IRS issues 2003 value limits for premiums, quid pro quo rule
WASHINGTON (AFP eWire - Jan. 16, 2003) - To account for inflation and other factors, the Internal Revenue Service (IRS) has increased the limit on the value of insubstantial gifts given by charities to donors in exchange for contributions.
Under the federal quid pro quo rule, if donors receive a gift from a charity as a result of a contribution, they must subtract the fair market value of that gift from the charitable deduction they would take as a result of the contribution. For example, if a donor gave $500 to a charity, and in return received concert tickets valued at $120, the maximum deduction the donor could take for the contribution is $380 ($500 - $120 = $380). The charity also would be required to disclose the benefit on the charitable receipt.
However, the IRS has long ruled that certain gifts have so little value, or have such a small value in comparison to the size of the donor's contribution, that the donor receives only an 'insubstantial' benefit. In this case, the value of those gifts does not have to be counted against the deduction a donor might take.
For 2003, charities may give insubstantial gifts that have a value of $8 or less for any contribution of $40 or more, so long as the gifts bear the charity's name or logo.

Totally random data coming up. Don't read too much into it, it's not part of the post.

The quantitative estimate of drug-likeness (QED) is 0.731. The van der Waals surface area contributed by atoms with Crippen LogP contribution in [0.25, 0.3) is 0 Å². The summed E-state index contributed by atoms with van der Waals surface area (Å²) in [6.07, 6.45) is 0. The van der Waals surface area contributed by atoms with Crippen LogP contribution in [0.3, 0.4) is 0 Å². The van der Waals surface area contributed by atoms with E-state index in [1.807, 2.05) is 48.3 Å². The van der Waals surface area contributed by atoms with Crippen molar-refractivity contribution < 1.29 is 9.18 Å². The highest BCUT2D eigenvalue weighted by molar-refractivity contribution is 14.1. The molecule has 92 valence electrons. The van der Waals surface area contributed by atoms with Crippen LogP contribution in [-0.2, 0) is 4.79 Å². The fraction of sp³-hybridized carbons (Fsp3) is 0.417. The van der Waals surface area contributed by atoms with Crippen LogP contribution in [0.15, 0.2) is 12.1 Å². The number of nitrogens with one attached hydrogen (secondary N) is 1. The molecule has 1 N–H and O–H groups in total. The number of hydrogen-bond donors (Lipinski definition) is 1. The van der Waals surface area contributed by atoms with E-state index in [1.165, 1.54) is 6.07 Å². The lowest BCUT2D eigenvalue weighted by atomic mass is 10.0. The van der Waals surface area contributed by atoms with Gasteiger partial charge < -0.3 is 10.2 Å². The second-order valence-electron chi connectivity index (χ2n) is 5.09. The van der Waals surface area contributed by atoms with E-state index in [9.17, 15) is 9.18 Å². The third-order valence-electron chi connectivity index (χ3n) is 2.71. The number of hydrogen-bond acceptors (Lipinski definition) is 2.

In addition, charities can give away gifts or benefits with a higher value and avoid the quid pro quo rule so long as the benefit does not exceed $80, or 2 percent of the fair market value of the donor's contribution, whichever is less. If a donor gave $1,000 to a charity, for example, the maximum value of a gift or benefit that he or she could receive from the charity without falling under the quid pro quo rule is $20 (2 percent of $1,000 is $20, which is less than $80). Otherwise, the value of the benefit must be deducted from the deduction the donor would take for the contribution.
Fundraisers should not get forget that these quid pro quo regulations overlap with the two general rules related to substantiation and disclosure:
1) A donor is responsible for obtaining a written acknowledgment from a charity for any contribution of $250 or more before claiming a charitable deduction.
2) A charity is required to provide a written disclosure to a donor who receives goods or services in exchange for a single payment in excess of $75.
Thus, in the first example above of a donor giving $500 and receiving concert tickets worth $120, the donor would have to not only reduce the deduction to $380, but also obtain a written acknowledgment (receipt) from the charity about the contribution and a written disclosure regarding the value of the concert tickets.
For more information on the quid pro quo rule, substantiation and disclosure, go to http://www.irs.gov/pub/irs-pdf/p1771.pdf (Acrobat Reader required). Members should note, however, that the limits listed in the document about the quid pro quo rule are from 2001, and the numbers referenced above are correct for 2003.
Related AFP ResourcesReal Estate Gifts In Canada, What is the Lay Of The Land And How Is AFP Involved?
AFP/Globe and Mail: Incentives for Taking Canadian Giving to the Next Level
Imagine Canada Releases Paper on Charities as an Economic Sector
Canada: Federal Budget Includes Key Giving, Charity Provisions Pushed by Charities, Fundraisers
AFP Statement on President Obama’s FY 2016 Budget